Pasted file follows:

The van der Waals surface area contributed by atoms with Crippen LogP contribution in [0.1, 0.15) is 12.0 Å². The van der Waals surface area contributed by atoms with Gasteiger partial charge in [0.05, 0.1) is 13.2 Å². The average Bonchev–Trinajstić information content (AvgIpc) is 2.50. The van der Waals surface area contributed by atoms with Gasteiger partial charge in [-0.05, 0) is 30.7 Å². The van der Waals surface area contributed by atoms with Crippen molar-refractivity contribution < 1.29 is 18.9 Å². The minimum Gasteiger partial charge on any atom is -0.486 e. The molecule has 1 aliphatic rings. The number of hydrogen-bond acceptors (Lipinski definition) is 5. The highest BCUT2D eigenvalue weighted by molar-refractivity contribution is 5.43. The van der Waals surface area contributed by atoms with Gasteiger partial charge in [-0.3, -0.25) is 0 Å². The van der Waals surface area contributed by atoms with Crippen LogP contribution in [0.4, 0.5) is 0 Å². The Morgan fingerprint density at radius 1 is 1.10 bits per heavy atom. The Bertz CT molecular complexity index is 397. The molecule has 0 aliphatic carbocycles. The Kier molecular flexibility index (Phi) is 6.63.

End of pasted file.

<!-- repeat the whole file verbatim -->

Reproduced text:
The van der Waals surface area contributed by atoms with Crippen LogP contribution in [0.1, 0.15) is 12.0 Å². The van der Waals surface area contributed by atoms with Gasteiger partial charge in [0.05, 0.1) is 13.2 Å². The average Bonchev–Trinajstić information content (AvgIpc) is 2.50. The van der Waals surface area contributed by atoms with Gasteiger partial charge in [-0.05, 0) is 30.7 Å². The van der Waals surface area contributed by atoms with Crippen molar-refractivity contribution < 1.29 is 18.9 Å². The minimum Gasteiger partial charge on any atom is -0.486 e. The molecule has 1 aliphatic rings. The number of hydrogen-bond acceptors (Lipinski definition) is 5. The highest BCUT2D eigenvalue weighted by molar-refractivity contribution is 5.43. The van der Waals surface area contributed by atoms with Gasteiger partial charge in [-0.3, -0.25) is 0 Å². The van der Waals surface area contributed by atoms with Crippen LogP contribution in [0.4, 0.5) is 0 Å². The Morgan fingerprint density at radius 1 is 1.10 bits per heavy atom. The Bertz CT molecular complexity index is 397. The molecule has 0 aliphatic carbocycles. The Kier molecular flexibility index (Phi) is 6.63.